Review: St Helen’s farm yoghurt

16:14

I was in casual conversation with an experienced mum, mentioning the food habits of my little dragon. I listed the boiled vegetables he had tried, the cooked meats, the simple dishes. Meanwhile my little dragon who was had just turned seven months, was eagerly pulling himself up onto the furniture and desperate attempting to play with my phone. “You are feeding him wrong”, the woman suddenly said, “look at him, he’s so active for his age, he will burn through those calories, you have a little gym goer on your hands, you need to feed him like a mini athlete.” It was true, little dragon had mastered to crawl by six months and was on the way to walking already. He was slim and tall, and never sat still for a second. She threw a few suggestions out there and asked me about yoghurt. “Yogurt?” I asked, but I was breastfeeding, why would he need cows milk. “Not milk, yoghurt.” She advice me that the extra protein would do him some good. 

That was the day I bought my first tub of St Helen’s farm yoghurt. As a ‘green parent’, there is a few things that I look for when feeding my little dragon.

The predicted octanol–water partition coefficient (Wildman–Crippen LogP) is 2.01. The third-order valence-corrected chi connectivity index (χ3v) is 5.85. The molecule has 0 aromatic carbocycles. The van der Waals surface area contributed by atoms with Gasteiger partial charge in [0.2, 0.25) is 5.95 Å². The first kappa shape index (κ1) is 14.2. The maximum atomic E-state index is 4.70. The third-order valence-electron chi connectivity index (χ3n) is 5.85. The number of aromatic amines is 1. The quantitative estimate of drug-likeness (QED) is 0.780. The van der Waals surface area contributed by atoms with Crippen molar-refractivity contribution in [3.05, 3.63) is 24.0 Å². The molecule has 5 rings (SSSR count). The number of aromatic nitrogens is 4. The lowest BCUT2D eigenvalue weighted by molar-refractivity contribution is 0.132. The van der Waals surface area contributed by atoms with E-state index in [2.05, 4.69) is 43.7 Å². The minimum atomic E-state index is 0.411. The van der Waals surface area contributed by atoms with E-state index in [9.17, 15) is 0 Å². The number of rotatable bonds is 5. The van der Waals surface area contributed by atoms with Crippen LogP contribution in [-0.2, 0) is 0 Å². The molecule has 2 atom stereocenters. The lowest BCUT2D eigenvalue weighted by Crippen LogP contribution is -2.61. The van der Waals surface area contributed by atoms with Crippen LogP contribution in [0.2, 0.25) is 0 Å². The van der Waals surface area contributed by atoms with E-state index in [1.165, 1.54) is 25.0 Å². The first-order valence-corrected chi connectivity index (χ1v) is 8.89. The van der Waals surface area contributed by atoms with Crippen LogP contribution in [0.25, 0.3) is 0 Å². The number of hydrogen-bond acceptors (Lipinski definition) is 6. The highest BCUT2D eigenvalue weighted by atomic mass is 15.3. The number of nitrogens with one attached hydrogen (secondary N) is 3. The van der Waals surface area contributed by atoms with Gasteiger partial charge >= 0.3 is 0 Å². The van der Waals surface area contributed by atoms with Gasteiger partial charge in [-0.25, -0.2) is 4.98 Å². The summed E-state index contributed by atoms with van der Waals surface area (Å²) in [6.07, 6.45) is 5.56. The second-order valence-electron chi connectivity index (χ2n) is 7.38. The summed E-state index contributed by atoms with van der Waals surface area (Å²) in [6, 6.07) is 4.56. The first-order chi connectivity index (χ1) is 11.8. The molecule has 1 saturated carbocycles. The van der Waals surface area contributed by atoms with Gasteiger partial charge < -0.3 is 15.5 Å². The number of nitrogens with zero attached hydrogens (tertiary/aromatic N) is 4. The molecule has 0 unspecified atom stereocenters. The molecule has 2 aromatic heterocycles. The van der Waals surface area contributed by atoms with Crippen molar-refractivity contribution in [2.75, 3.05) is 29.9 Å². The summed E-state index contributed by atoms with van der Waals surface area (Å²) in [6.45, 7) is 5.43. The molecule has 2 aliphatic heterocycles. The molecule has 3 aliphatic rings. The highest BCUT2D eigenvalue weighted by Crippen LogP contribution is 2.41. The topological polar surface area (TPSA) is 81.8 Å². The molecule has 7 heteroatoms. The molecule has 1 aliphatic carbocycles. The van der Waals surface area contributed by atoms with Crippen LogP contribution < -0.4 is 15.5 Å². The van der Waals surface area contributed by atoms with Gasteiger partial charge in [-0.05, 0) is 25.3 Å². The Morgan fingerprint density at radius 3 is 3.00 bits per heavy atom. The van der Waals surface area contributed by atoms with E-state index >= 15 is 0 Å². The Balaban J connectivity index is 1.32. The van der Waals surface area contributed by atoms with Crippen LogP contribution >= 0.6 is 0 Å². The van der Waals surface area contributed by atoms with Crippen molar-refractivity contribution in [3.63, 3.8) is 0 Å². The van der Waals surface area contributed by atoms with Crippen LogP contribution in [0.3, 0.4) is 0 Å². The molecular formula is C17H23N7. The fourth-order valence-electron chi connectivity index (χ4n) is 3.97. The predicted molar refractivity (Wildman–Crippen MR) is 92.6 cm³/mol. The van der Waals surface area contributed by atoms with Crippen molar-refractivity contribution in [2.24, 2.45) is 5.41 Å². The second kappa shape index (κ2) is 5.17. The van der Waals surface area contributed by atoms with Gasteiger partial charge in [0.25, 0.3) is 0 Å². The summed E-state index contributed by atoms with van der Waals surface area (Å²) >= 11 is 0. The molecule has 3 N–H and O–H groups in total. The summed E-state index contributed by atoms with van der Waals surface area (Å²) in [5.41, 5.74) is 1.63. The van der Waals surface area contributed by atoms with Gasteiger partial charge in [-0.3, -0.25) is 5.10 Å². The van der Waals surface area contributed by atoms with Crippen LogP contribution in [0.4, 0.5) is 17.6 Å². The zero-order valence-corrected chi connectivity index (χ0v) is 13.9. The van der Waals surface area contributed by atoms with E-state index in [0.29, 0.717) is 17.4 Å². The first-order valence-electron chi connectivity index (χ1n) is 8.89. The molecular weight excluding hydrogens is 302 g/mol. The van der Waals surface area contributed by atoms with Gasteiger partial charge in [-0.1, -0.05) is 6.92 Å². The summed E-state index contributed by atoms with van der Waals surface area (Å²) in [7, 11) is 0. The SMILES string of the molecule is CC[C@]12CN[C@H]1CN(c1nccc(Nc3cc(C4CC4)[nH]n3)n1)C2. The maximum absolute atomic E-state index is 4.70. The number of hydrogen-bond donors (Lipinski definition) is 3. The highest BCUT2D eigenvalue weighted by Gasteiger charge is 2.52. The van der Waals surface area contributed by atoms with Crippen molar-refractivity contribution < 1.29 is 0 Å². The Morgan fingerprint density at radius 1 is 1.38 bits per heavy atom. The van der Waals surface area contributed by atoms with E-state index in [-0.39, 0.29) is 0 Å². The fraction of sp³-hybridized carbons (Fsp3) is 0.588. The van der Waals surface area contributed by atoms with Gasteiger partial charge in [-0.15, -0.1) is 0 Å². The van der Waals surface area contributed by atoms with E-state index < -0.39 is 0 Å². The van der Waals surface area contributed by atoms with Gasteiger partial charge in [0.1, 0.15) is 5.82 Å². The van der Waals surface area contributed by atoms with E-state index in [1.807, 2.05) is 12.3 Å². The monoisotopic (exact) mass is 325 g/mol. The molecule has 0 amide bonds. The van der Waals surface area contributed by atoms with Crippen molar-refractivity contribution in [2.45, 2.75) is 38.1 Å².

1. The welfare of the animals and how ethical the company is.
2.
 An absence of added sugar, salts or unnecessary ingredients.
3. Is it of any nutrition value to my little boy.


The reason I went for goat stead of cow is that goat milk is much more similar to that of human milk and easier to digest. 

My little dragon fell in love with it. I can’t feed him quickly enough and the spoon tend to be snatched away. I normally buy a tub of natural yoghurt and add my own flavourings, Dragon likes organic blueberries, raspberries and strawberries. Personally as somebody who grew up eating goat cheese, I am quite enjoy the flavour myself and like an adult serving with grated dark chocolate and a few drops of vanilla, it’s pure indulgence.


In case more proof is needed. Num num num.



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